Hedge funds look for mispriced assets. Billy Beane popularized a similar mindset for evaluating baseball players. Some organizations in other industries have used a similar method for getting ahead. For example, in this Slate story, George Mason University hired conservative faculty members--the idea being that academia is generally hostile to conservative thinkers, so the ones who have shown success must be very strong to overcome the barriers.
Susan Cain's book Quiet: The Power of Introverts in a World that Can't Stop Talking details a similar occurrence with introverted people. She explains how our culture undervalues people with traits more suited to listening, thoughtfulness, and introspection.
Maybe there's a model here. Regardless of realm, identify a system that treats a portion of its people consistently unfairly. Given two candidates with similar credentials, hire the person from the unfair channel. Put this way, it may seem too self-evident to have any insight value. But consider what is regarded today: the longer the list of impressive institutions, the better.
An example with two people: Candidate A attended the most elite schools from pre-K through prep. With rich parents, A spends his free time on music lessons, travel sports, foreign languages, and world travel. Candidate B grew up solidly middle-class (or to quote Homer Simpson, "upper-lower-middle class"). Both candidates got great GPAs and SATs and attended the same top 10 college. Upon graduation, it is safe to say that Candidate B has accomplished more, given the extra hurdles. To think otherwise would be like comparing the power of two cars by only looking at the mileage covered, instead of then dividing by hours. We should care about mph, not m, when estimating future value. Job interviews will ask not only about your output, but also the input it took to get that output.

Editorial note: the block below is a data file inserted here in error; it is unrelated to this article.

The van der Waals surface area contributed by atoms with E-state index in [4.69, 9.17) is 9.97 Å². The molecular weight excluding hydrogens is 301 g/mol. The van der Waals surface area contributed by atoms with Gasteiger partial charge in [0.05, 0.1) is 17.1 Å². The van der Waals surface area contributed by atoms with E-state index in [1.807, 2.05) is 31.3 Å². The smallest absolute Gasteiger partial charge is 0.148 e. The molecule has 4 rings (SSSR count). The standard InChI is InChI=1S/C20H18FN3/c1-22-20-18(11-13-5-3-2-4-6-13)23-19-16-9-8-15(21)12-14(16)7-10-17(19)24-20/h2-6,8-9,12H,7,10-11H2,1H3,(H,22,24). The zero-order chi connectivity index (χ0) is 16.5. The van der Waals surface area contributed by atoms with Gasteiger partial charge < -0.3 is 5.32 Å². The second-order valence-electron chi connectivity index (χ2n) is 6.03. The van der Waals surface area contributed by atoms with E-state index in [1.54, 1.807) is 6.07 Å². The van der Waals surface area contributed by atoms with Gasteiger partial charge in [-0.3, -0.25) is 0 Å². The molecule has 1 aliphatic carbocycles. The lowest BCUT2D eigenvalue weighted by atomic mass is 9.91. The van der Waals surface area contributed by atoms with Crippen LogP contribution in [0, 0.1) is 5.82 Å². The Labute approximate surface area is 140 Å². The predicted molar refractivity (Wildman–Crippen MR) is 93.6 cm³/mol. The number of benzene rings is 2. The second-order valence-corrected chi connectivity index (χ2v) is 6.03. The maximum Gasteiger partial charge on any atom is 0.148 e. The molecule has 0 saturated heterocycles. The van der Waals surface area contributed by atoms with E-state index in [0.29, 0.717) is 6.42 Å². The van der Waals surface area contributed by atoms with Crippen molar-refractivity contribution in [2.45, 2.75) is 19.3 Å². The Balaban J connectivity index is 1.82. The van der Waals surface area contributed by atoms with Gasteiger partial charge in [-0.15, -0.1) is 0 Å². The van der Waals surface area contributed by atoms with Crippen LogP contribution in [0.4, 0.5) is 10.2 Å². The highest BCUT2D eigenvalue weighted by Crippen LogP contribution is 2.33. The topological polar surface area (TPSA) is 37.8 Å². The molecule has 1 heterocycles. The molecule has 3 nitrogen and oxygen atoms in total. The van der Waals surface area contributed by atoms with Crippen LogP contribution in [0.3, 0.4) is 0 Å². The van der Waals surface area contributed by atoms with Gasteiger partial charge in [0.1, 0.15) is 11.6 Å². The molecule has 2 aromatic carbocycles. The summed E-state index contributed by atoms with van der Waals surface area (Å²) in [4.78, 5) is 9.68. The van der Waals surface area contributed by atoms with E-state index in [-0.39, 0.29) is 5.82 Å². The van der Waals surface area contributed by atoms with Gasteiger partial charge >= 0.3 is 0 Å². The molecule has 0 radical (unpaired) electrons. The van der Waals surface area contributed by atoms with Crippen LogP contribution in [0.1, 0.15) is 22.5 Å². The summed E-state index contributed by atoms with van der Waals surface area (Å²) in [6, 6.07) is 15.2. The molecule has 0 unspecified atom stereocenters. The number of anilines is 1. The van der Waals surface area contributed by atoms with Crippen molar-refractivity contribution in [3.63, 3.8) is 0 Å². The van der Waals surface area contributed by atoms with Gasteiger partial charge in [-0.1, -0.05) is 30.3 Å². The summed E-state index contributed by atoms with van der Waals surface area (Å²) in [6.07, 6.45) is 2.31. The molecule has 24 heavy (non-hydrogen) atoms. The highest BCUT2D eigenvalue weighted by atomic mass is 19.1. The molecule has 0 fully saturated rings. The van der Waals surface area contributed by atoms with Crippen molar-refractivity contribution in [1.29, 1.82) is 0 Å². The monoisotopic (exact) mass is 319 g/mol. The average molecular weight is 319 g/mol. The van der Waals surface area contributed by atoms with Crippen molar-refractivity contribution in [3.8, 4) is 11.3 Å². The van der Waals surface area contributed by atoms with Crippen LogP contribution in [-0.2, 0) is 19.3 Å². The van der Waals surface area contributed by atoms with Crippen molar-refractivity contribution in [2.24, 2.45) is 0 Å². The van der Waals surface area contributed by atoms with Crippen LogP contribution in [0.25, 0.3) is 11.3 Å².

When hiring two similarly successful...
salesmen, pick the quieter one.
models, pick the uglier one.
power forwards, pick the shorter one.
researchers, pick the dumber one.
graduates, pick the poorer one.
You won't just be giving charity, you'll most likely get an undervalued asset while your competition pays for an overvalued one. It's fiscally irresponsible to do otherwise.